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Video games don't want to be movies, they want to be steak

Michael McWhertor is a journalist with more than 17 years of experience covering video games, technology, movies, TV, and entertainment.

Video games and movies are often compared to each other in derisive ways. Some video games, like the recently released PlayStation 4 game The Order: 1886, are criticized for being too much like a movie. That game was knocked for its supposedly short length and reliance on cinematic storytelling and QTEs over skill-based gameplay. Movies are often described as "video game-like" when a critic wants to describe something that's full of gunfire, high speed violence or hyperactive special effects.

Comparing a movie to a video game is a vicious takedown. But some video games intentionally strive to be more cinematic, often to their detriment. While they may aspire to be like film, if they go too far, players and critics will shred them for betraying the interactive medium.

One beloved thing that video games should aspire to, based on 10 years of food-based analogies, is steak.

It's actually a fairly common comparison, one we were reminded of in an interview with The Order: 1886 game director Dana Jan. He spoke to Develop recently over concerns that his studio's game was too short for a $60 product. This is his video game steak analogy.

"If you go and you eat a steak, if you pay $100 for a steak that tastes like the best steak you've ever had in your life but it's only 200 grams versus paying the same price for the worst steak you could want — but it's all-you-can-eat. There's an argument to be made that one is better than the other depending on who you are. If you just want to be full all the time then all-you-can-eat terrible steak, maybe that's for you?"

In order words, an expensive, but smaller and tastier cut of steak is often preferable to, say, the 96-ounce steak from Paul Bunyan's Cupboard steakhouse.

Many creators see their games as steak. Probably a filet mignon. A well-prepared steak is the pinnacle of food. Meaty. Video games want to be meaty. (And sometimes bloody, visceral, satisfying... like a steak.) Video games have sizzle reels. Steak sizzles! However, they never want their game to be hamburger — even though everyone loves hamburgers. Steak is where it's at.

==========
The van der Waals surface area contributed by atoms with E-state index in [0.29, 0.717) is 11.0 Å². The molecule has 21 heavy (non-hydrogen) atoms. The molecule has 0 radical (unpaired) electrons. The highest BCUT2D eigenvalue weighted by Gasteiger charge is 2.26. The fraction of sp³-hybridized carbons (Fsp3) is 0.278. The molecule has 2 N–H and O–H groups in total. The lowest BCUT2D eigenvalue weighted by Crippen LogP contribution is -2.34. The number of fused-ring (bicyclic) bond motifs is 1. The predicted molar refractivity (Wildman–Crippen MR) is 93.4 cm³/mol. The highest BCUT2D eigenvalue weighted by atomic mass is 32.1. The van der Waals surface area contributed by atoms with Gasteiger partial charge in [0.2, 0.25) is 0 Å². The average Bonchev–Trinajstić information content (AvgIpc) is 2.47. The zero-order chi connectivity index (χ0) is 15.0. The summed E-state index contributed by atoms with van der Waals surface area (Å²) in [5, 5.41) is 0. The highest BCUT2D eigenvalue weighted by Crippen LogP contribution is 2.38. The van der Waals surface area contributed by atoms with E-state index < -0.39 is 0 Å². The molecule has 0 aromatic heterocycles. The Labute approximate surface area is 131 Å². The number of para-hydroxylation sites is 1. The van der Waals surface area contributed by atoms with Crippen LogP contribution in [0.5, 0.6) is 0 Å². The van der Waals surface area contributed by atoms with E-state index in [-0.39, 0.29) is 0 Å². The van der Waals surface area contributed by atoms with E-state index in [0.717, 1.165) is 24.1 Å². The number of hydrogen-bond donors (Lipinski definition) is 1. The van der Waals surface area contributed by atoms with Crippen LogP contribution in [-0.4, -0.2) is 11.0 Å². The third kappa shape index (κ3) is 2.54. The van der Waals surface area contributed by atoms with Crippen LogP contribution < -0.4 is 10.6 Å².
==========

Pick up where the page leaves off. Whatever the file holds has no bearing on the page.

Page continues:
Borderlands? The original game was steak, according to Borderlands lead designer John Hemingway. He told Eurogamer in 2012:

"I like to think of it as a steak. This is a game that's really a steak. It's deep, it's juicy, it's good. And tomorrow, I would love to have another steak. Some games aren't like that. They're much more like candy or cake. Oh, I'll eat cake, and now I'm sick of cake, I don't want it any more. I'm done. Borderlands is such a good game that it doesn't do that. It's got some magic there."

Here's Funcom's Gaute Godager, claiming that Age of Conan was steak. (Other MMOs at the time were hamburger, which is the worst.) He told Eurogamer in 2008:

"I enjoy playing WOW, I enjoy playing Lord of the Rings Online. But you know... I'm going to be a bit cheeky now, but if you've been to McDonalds for four or five years, and had your burger and your Coke, sometimes it's great to just have a great steak and a glass of good wine. I think that's what we're trying to do. It's more expensive, it's not for everyone and perhaps it's not as easily accessible as WOW is. But it could be more meaty."

Former Gears of War lead Cliff Bleszinski, now at Boss Key, had a warning for steak/gaming enthusiasts back in 2005. Do not play PlayStation 2 game God of War, lest your other games transform into the worst caliber of steak. He told Gamasutra:

"I'm playing a lot of [Xbox] Live. Unreal Championship 2 and Halo 2 on Live. Live is just hilarious, it brings out the best and worst in people. I just played a bunch of Darkwatch, which was... cool... but jumpy. Played some Battlefield 2, God of War was great. I warn you, though, if you play God of War, other games aren't as good anymore. It's like eating a really good steak, and then going back to Sizzler."

Steak is wonderful, but not at Sizzler. It's probably cooked well-done and full of gristle and hormones. No one wants to be a big hunk of poorly cooked red meat from Sizzler.

Video game consoles, not just the software, are also steak. But some video game consoles are steak and lobster. (Again, to be clear, that's better than a hamburger, which is what the PlayStation 2 had become by the time the PS3 was out.) So said former PlayStation executive Jack Tretton, issuing damning food analogies of his competitors to Gamepro back in 2007.

"I think the PS3 is the Surf 'n Turf. You want the lobster and steak and you're going to give yourself the treat of getting the best thing on the menu. The PS2 is your favorite burger restaurant -- you go there for comfort food and it's just always good and is a good value.

"[As for the other two consoles], one [Wii] is a lollipop, and I'm too old for lollipops. The other one [Xbox 360] I get sick from once in a while because the cook isn't always reliable."

Metal Gear series creator Hideo Kojima also thinks video game consoles are steak. But what differentiates them is the environment in which you eat those steaks. This is an important distinction, and required a careful preparation of metaphors back in 2005. Kojima told Boomtown: